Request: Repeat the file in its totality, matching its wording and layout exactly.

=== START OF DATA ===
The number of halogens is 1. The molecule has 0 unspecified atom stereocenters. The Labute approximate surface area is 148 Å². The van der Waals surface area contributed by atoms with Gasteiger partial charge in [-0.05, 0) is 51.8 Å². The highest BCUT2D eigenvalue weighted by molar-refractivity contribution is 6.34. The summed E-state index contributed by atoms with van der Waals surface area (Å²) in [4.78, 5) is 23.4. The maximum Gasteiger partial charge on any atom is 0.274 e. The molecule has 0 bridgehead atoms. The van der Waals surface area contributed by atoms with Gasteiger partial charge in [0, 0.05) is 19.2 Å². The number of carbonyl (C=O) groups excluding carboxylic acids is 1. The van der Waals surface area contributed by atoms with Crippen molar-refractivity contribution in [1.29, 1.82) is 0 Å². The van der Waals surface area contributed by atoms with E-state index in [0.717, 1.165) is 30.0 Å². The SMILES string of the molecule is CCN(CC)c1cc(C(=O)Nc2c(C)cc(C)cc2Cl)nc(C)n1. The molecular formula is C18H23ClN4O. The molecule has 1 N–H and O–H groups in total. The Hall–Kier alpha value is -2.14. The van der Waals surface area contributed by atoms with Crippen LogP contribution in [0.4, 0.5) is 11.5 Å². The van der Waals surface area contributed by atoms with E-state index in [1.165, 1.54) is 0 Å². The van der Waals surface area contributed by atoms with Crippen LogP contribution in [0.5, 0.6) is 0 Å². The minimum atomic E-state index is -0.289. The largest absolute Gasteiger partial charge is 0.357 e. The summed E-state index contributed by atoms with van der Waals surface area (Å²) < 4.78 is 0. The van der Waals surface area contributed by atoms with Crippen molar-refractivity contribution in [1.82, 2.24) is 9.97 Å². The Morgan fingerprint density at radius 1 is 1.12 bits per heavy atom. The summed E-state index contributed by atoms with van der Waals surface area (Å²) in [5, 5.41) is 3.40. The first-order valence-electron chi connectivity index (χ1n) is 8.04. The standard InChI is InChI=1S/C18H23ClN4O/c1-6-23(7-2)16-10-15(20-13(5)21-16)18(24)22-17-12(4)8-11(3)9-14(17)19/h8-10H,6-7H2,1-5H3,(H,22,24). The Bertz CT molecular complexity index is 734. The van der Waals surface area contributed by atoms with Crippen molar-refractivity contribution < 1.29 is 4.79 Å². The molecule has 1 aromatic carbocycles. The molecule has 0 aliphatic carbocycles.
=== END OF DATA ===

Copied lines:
The number of halogens is 1. The molecule has 0 unspecified atom stereocenters. The Labute approximate surface area is 148 Å². The van der Waals surface area contributed by atoms with Gasteiger partial charge in [-0.05, 0) is 51.8 Å². The highest BCUT2D eigenvalue weighted by molar-refractivity contribution is 6.34. The summed E-state index contributed by atoms with van der Waals surface area (Å²) in [4.78, 5) is 23.4. The maximum Gasteiger partial charge on any atom is 0.274 e. The molecule has 0 bridgehead atoms. The van der Waals surface area contributed by atoms with Gasteiger partial charge in [0, 0.05) is 19.2 Å². The number of carbonyl (C=O) groups excluding carboxylic acids is 1. The van der Waals surface area contributed by atoms with Crippen molar-refractivity contribution in [1.29, 1.82) is 0 Å². The van der Waals surface area contributed by atoms with E-state index in [0.717, 1.165) is 30.0 Å². The SMILES string of the molecule is CCN(CC)c1cc(C(=O)Nc2c(C)cc(C)cc2Cl)nc(C)n1. The molecular formula is C18H23ClN4O. The molecule has 1 N–H and O–H groups in total. The Hall–Kier alpha value is -2.14. The van der Waals surface area contributed by atoms with Crippen LogP contribution in [0.4, 0.5) is 11.5 Å². The van der Waals surface area contributed by atoms with E-state index in [1.165, 1.54) is 0 Å². The van der Waals surface area contributed by atoms with Crippen LogP contribution in [0.5, 0.6) is 0 Å². The minimum atomic E-state index is -0.289. The largest absolute Gasteiger partial charge is 0.357 e. The summed E-state index contributed by atoms with van der Waals surface area (Å²) < 4.78 is 0. The van der Waals surface area contributed by atoms with Crippen molar-refractivity contribution in [1.82, 2.24) is 9.97 Å². The Morgan fingerprint density at radius 1 is 1.12 bits per heavy atom. The summed E-state index contributed by atoms with van der Waals surface area (Å²) in [5, 5.41) is 3.40. The first-order valence-electron chi connectivity index (χ1n) is 8.04. The standard InChI is InChI=1S/C18H23ClN4O/c1-6-23(7-2)16-10-15(20-13(5)21-16)18(24)22-17-12(4)8-11(3)9-14(17)19/h8-10H,6-7H2,1-5H3,(H,22,24). The Bertz CT molecular complexity index is 734. The van der Waals surface area contributed by atoms with Crippen molar-refractivity contribution < 1.29 is 4.79 Å². The molecule has 1 aromatic carbocycles. The molecule has 0 aliphatic carbocycles.